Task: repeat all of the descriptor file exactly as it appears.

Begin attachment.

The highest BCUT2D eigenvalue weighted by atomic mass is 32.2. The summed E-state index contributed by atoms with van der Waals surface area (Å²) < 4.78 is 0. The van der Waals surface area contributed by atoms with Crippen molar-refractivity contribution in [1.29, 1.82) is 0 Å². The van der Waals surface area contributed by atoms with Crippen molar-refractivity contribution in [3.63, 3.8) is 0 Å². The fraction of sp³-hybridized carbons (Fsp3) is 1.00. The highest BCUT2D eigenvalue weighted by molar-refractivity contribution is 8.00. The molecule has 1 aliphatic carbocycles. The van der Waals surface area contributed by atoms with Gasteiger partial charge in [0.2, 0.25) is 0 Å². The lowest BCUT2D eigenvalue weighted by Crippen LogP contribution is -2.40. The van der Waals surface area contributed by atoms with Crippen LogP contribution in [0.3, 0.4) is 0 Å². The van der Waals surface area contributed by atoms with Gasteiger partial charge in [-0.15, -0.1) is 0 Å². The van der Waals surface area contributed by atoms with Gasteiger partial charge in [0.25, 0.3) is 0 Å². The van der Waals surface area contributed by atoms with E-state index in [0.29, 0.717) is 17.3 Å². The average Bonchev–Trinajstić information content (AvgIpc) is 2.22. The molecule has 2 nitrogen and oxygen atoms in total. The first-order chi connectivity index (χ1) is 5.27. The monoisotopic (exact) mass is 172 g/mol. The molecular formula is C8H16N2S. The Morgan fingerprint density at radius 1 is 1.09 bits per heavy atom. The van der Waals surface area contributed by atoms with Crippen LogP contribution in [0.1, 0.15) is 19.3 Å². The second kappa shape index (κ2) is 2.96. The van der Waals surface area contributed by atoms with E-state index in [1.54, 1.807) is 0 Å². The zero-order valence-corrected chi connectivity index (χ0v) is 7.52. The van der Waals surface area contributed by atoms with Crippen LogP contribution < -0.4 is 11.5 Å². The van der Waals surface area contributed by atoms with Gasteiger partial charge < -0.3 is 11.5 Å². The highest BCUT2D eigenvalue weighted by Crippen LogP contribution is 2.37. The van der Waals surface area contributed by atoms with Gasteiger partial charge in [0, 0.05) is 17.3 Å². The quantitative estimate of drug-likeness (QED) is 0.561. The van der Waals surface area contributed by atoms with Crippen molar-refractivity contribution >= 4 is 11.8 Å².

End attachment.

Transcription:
The highest BCUT2D eigenvalue weighted by atomic mass is 32.2. The summed E-state index contributed by atoms with van der Waals surface area (Å²) < 4.78 is 0. The van der Waals surface area contributed by atoms with Crippen molar-refractivity contribution in [1.29, 1.82) is 0 Å². The van der Waals surface area contributed by atoms with Crippen molar-refractivity contribution in [3.63, 3.8) is 0 Å². The fraction of sp³-hybridized carbons (Fsp3) is 1.00. The highest BCUT2D eigenvalue weighted by molar-refractivity contribution is 8.00. The molecule has 1 aliphatic carbocycles. The van der Waals surface area contributed by atoms with Gasteiger partial charge in [0.2, 0.25) is 0 Å². The lowest BCUT2D eigenvalue weighted by Crippen LogP contribution is -2.40. The van der Waals surface area contributed by atoms with Crippen LogP contribution in [0.3, 0.4) is 0 Å². The van der Waals surface area contributed by atoms with Gasteiger partial charge in [-0.15, -0.1) is 0 Å². The van der Waals surface area contributed by atoms with Gasteiger partial charge in [0.25, 0.3) is 0 Å². The van der Waals surface area contributed by atoms with E-state index in [0.29, 0.717) is 17.3 Å². The average Bonchev–Trinajstić information content (AvgIpc) is 2.22. The molecule has 2 nitrogen and oxygen atoms in total. The first-order chi connectivity index (χ1) is 5.27. The monoisotopic (exact) mass is 172 g/mol. The molecular formula is C8H16N2S. The Morgan fingerprint density at radius 1 is 1.09 bits per heavy atom. The van der Waals surface area contributed by atoms with Crippen LogP contribution in [0.1, 0.15) is 19.3 Å². The second kappa shape index (κ2) is 2.96. The van der Waals surface area contributed by atoms with E-state index in [1.54, 1.807) is 0 Å². The zero-order valence-corrected chi connectivity index (χ0v) is 7.52. The van der Waals surface area contributed by atoms with Crippen LogP contribution < -0.4 is 11.5 Å². The van der Waals surface area contributed by atoms with Gasteiger partial charge < -0.3 is 11.5 Å². The highest BCUT2D eigenvalue weighted by Crippen LogP contribution is 2.37. The van der Waals surface area contributed by atoms with Gasteiger partial charge in [0, 0.05) is 17.3 Å². The quantitative estimate of drug-likeness (QED) is 0.561. The van der Waals surface area contributed by atoms with Crippen molar-refractivity contribution >= 4 is 11.8 Å².